This week’s US medical licensing exam/step 1 studying has been quite the drag. I’m slowly making progress though!
One difficulty I’ve encountered is self confidence .
More often than not, I’ll do practice questions, get a bunch wrong (which is only normal for everyone as they make their way through the material), then automatically make the conclusion that I must be really stupid to be getting all these questions wrong.
My brain is so harsh on myself that in fact, even when I do answer questions correct and concepts start clicking, instead of being happy about it, my first thought is usually “WHY DID IT TAKE YOU SO LONG TO GET THIS? what were you even doing during the entire school year?! WHY ARE YOU SO stupid???”
Other negative thoughts that flood my brain:
- Why am I not able to study for 12 hours straight? Other people can do it. Right now, I’m only studying about 6-7 hours/day
- Am I good enough to be a doctor?
- Why are you so stupid?
- This is not supposed to be that hard, so why are you struggling so much?
Of course, not only are these thoughts COMPLETELY FALSE, they aren’t constructive to my studying whatsoever!
But the problem is, I KNOW exactly what I’m supposed to think, but there’s still a large discrepancy between how I’m supposed to think vs. how I actually feel. Because I don’t think I am good enough.
IT’S HARD not to feel like a piece of shit when the practice questions are written as such: “a 77 year old patient comes in with high CO2 levels so you give him oxygen, THEN HE GOES INTO RESPIRATORY FAILURE AND DIES. What caused his death?”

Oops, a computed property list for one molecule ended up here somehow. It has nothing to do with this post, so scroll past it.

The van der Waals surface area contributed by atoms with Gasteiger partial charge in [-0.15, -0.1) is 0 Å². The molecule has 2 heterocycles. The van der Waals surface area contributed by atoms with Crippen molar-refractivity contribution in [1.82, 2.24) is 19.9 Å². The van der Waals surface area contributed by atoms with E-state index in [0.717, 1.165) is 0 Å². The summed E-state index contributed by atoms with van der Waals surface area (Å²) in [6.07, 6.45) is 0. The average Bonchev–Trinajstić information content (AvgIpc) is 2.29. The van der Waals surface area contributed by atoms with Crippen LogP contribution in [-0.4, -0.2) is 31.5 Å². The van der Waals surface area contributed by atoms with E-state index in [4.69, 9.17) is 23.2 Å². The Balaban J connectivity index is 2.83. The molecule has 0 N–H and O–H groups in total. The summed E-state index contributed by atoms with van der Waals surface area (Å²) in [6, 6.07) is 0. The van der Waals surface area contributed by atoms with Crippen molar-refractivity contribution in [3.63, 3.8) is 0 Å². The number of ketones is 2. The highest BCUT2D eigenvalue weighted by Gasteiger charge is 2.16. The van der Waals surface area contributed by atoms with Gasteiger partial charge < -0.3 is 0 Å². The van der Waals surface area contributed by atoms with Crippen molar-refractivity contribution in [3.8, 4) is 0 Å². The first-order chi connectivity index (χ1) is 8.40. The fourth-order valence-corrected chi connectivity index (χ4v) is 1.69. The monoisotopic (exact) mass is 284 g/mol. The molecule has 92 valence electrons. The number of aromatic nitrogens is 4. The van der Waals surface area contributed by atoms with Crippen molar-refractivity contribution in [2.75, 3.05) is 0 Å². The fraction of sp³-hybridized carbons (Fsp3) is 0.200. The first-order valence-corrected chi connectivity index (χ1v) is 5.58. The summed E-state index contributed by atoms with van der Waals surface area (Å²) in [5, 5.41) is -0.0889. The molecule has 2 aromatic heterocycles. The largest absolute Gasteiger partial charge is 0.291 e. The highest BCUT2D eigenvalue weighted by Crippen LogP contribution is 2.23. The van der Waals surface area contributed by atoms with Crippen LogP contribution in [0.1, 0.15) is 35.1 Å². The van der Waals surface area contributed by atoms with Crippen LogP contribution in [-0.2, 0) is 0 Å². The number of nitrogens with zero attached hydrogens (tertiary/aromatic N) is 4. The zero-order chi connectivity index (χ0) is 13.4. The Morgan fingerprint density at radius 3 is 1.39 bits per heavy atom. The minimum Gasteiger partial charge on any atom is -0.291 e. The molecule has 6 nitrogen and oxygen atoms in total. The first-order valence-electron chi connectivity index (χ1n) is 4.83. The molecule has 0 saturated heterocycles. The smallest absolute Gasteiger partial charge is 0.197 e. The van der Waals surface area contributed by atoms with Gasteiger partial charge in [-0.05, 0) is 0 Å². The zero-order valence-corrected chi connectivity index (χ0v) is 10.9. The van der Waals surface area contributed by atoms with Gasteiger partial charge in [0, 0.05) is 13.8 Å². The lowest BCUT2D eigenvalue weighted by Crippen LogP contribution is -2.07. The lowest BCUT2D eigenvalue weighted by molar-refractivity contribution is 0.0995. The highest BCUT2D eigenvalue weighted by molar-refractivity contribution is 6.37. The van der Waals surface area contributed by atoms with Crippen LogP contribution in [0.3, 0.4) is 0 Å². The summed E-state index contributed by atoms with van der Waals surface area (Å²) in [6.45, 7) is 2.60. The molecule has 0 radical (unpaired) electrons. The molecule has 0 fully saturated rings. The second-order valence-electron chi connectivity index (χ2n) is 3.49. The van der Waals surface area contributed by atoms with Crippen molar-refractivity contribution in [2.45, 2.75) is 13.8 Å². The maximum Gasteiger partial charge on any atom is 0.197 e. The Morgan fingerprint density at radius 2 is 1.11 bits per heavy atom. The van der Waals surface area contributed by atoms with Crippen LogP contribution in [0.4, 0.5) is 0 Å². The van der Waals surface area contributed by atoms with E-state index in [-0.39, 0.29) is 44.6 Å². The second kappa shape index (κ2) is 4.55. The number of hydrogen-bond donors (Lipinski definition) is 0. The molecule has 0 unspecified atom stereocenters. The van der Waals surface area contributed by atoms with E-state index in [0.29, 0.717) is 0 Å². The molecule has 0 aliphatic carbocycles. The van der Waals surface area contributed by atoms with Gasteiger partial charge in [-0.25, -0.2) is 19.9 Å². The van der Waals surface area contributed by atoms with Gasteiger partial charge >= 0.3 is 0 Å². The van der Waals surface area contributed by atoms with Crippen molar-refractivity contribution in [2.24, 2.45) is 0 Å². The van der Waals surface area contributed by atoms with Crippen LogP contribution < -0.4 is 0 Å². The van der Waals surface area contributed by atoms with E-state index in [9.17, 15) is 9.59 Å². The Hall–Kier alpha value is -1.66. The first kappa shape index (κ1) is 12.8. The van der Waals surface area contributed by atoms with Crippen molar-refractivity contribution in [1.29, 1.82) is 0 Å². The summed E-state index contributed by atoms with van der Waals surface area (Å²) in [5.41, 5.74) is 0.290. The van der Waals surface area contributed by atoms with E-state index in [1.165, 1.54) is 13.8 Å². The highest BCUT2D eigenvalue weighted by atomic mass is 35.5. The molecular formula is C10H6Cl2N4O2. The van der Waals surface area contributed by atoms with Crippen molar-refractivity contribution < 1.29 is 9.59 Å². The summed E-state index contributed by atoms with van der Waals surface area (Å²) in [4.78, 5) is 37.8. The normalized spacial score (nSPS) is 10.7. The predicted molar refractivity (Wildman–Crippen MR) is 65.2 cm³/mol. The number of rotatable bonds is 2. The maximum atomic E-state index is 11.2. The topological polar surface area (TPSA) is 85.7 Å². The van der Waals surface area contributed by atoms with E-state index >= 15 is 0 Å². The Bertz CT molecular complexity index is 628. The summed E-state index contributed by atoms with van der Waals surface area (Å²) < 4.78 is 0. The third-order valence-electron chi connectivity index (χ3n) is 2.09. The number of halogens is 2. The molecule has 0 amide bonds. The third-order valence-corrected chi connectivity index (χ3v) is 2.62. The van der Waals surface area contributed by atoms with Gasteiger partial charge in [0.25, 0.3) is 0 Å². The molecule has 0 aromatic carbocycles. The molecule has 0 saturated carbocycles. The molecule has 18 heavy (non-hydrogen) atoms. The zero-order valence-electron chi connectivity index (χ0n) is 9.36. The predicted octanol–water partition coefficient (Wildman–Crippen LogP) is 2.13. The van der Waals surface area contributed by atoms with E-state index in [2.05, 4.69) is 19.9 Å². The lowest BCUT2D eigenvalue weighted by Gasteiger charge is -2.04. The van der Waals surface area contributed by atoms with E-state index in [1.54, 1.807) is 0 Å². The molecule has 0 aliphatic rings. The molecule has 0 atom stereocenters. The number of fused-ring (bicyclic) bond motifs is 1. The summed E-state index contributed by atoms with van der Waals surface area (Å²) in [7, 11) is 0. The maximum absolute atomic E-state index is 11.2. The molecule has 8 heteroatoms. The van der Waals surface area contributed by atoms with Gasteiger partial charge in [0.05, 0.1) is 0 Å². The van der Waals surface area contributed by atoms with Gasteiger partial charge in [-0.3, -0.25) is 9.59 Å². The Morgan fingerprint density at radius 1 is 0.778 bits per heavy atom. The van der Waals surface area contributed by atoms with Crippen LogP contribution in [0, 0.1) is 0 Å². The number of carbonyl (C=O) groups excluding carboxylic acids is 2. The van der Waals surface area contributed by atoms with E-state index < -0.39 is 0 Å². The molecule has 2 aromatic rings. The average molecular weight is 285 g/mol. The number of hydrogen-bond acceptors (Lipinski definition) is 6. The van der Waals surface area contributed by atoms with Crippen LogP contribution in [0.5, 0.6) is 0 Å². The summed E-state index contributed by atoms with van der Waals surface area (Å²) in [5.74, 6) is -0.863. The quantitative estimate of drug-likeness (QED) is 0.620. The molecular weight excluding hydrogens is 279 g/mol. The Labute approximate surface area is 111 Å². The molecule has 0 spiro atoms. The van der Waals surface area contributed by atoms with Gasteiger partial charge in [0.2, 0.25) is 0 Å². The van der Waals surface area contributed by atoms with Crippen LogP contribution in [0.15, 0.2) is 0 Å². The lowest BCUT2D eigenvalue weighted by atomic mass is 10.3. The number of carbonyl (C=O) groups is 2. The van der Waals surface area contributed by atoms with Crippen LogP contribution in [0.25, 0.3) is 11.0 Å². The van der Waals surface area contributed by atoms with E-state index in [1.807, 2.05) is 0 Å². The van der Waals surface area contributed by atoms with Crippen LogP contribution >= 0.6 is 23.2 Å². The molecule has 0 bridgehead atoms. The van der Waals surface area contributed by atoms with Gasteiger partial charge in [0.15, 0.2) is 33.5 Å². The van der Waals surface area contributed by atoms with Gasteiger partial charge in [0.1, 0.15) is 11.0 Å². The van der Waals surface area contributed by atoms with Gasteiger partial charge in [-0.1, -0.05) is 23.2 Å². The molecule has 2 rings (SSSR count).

…..what? but it’s only logical to give him oxygen when he has low levels of it! Gahhhhhh! (the answer: if the patient has had high CO2 chronically, their brain is desensitized and the only driving force for the breathing center is the high CO2; quickly loading O2 will remove the stimulus for the breathing center. THUS, O2 needs to be administered SLOWLY AND CAREFULLY)
However, even when the questions don’t end with patients dying, such as “a patient comes in with a pneumonia. The sputum stain shows XYZ. What antibiotics should you prescribe?” The fact that the question is posed in a straight forward manner makes me feel like I SHOULD know the answer. Though I realize if it’s a simple “did you memorize your antibiotics or not,” it says absolutely nothing about my intelligence..but I still can’t help but feel STUPID for missing an easy question.
So, what do I need to change?
1. Realize that I am good enough. If I wasn’t, the med school would not have accepted me. And if I wasn’t good enough to be a doctor, they wouldn’t put someone else’s lives in my hands if they didn’t think I was equipped with the skills to treat them.
2. I wanted the huge sense of reward from treating patients. But, of course large reward only comes from large responsibility.
3. I am not the only person who is struggling. Studying for the licensing exam is HARD and everyone else also has a hard time.
4. I should turn my fear of the tremendous responsibility into motivation.
5. Don’t minimize my progress and focus on the positives.
6. Remember that all things require WORK. I can’t just jump from point A to D automatically without the steps in between.
7. Getting questions wrong is normal. It’s called LEARNING.
8. I am not stupid.
I will try to fake it until I make it…